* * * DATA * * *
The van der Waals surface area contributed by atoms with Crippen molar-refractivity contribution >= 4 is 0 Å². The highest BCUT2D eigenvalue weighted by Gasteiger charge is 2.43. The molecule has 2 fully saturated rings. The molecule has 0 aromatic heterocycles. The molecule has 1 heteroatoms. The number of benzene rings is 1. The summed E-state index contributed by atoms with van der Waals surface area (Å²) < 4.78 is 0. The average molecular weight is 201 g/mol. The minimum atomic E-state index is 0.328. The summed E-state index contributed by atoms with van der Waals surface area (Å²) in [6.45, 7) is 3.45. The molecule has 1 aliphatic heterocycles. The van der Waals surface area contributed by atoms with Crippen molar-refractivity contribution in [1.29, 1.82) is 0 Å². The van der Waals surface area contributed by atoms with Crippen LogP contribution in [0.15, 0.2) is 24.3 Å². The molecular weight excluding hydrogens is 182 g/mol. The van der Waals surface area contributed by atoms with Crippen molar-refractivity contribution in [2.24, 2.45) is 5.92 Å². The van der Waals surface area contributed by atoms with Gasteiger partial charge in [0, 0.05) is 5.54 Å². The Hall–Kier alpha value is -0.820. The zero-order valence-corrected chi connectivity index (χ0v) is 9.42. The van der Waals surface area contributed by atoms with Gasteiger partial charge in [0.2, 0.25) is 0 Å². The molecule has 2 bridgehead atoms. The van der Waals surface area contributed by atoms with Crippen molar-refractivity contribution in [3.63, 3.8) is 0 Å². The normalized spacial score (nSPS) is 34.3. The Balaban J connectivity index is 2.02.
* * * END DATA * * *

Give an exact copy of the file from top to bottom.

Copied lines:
The van der Waals surface area contributed by atoms with Crippen molar-refractivity contribution >= 4 is 0 Å². The highest BCUT2D eigenvalue weighted by Gasteiger charge is 2.43. The molecule has 2 fully saturated rings. The molecule has 0 aromatic heterocycles. The molecule has 1 heteroatoms. The number of benzene rings is 1. The summed E-state index contributed by atoms with van der Waals surface area (Å²) < 4.78 is 0. The average molecular weight is 201 g/mol. The minimum atomic E-state index is 0.328. The summed E-state index contributed by atoms with van der Waals surface area (Å²) in [6.45, 7) is 3.45. The molecule has 1 aliphatic heterocycles. The van der Waals surface area contributed by atoms with Crippen molar-refractivity contribution in [1.29, 1.82) is 0 Å². The van der Waals surface area contributed by atoms with Crippen LogP contribution in [0.15, 0.2) is 24.3 Å². The molecular weight excluding hydrogens is 182 g/mol. The van der Waals surface area contributed by atoms with Crippen molar-refractivity contribution in [2.24, 2.45) is 5.92 Å². The van der Waals surface area contributed by atoms with Gasteiger partial charge in [0, 0.05) is 5.54 Å². The Hall–Kier alpha value is -0.820. The zero-order valence-corrected chi connectivity index (χ0v) is 9.42. The van der Waals surface area contributed by atoms with Gasteiger partial charge in [0.2, 0.25) is 0 Å². The molecule has 2 bridgehead atoms. The van der Waals surface area contributed by atoms with Crippen molar-refractivity contribution in [3.63, 3.8) is 0 Å². The normalized spacial score (nSPS) is 34.3. The Balaban J connectivity index is 2.02.